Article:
4. From Web accessibility to Web adaptability.

    Science.gov (United States)

    Kelly, Brian; Nevile, Liddy; Sloan, David; Fanou, Sotiris; Ellison, Ruth; Herrod, Lisa

    2009-07-01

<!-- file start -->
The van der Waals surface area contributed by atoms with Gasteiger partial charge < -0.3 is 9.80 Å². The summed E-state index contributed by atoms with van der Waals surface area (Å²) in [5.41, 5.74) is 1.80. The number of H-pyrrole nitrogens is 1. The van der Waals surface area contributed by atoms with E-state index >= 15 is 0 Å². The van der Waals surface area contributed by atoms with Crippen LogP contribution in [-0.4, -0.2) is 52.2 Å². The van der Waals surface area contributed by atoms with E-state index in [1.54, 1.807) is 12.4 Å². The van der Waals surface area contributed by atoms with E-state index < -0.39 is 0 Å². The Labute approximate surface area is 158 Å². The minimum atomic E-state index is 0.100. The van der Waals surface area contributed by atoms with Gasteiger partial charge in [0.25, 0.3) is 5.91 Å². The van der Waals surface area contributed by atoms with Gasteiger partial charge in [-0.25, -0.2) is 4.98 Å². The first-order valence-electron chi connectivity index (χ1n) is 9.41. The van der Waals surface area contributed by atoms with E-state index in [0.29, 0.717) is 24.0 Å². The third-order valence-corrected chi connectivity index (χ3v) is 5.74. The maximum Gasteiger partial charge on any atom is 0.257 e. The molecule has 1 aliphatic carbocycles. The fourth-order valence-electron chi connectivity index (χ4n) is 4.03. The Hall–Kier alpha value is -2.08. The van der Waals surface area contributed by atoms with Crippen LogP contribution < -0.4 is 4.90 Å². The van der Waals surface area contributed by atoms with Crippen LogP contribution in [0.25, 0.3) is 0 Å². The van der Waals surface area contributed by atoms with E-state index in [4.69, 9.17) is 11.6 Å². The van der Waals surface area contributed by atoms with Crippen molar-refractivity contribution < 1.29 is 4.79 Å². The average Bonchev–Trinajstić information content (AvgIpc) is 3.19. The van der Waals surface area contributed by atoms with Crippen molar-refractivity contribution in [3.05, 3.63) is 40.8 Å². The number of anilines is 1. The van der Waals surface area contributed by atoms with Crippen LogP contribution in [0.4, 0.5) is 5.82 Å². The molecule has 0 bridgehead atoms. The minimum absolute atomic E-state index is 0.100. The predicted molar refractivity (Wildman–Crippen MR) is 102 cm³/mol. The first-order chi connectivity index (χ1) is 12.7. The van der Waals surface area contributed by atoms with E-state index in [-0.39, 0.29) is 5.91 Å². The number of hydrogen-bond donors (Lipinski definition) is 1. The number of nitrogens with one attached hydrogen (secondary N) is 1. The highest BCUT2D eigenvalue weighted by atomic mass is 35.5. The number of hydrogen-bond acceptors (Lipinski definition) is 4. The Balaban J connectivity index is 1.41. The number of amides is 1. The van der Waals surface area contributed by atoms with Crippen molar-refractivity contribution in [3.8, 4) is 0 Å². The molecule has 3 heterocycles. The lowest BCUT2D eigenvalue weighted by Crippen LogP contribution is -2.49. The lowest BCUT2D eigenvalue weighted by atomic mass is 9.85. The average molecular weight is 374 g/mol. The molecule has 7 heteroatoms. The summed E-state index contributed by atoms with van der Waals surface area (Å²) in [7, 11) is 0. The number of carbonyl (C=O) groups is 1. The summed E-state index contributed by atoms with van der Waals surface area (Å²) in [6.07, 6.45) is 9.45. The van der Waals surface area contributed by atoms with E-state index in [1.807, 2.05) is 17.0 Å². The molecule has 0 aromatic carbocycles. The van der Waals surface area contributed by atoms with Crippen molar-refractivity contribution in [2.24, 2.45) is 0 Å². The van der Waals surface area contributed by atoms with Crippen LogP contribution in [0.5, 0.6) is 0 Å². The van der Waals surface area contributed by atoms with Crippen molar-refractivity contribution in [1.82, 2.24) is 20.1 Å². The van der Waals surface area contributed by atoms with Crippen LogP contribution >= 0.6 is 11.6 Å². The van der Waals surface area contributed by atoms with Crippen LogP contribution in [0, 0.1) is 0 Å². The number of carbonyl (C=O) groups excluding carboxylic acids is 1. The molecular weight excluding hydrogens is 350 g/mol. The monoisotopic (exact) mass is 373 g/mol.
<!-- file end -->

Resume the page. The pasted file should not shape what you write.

This article asserts that current approaches to enhance the accessibility of Web resources fail to provide a solid foundation for the development of a robust and future-proofed framework. In particular, they fail to take advantage of new technologies and technological practices. The article introduces a framework for Web adaptability, which encourages the development of Web-based services that can be resilient to the diversity of uses of such services, the target audience, available resources, technical innovations, organisational policies and relevant definitions of 'accessibility'. The article refers to a series of author-focussed approaches to accessibility through which the authors and others have struggled to find ways to promote accessibility for people with disabilities. These approaches depend upon the resource author's determination of the anticipated users' needs and their provision. Through approaches labelled as 1.0, 2.0 and 3.0, the authors have widened their focus to account for contexts and individual differences in target audiences. Now, the authors want to recognise the role of users in determining their engagement with resources (including services). To distinguish this new approach, the term 'adaptability' has been used to replace 'accessibility'; new definitions of accessibility have been adopted, and the authors have reviewed their previous work to clarify how it is relevant to the new approach. Accessibility 1.0 is here characterised as a technical approach in which authors are told how to construct resources for a broadly defined audience. This is known as universal design. Accessibility 2.0 was introduced to point to the need to account for the context in which resources would be used, to help overcome inadequacies identified in the purely technical approach. Accessibility 3.0 moved the focus on users from a homogenised universal definition to recognition of the idiosyncratic needs and preferences of individuals and to cater for them. All of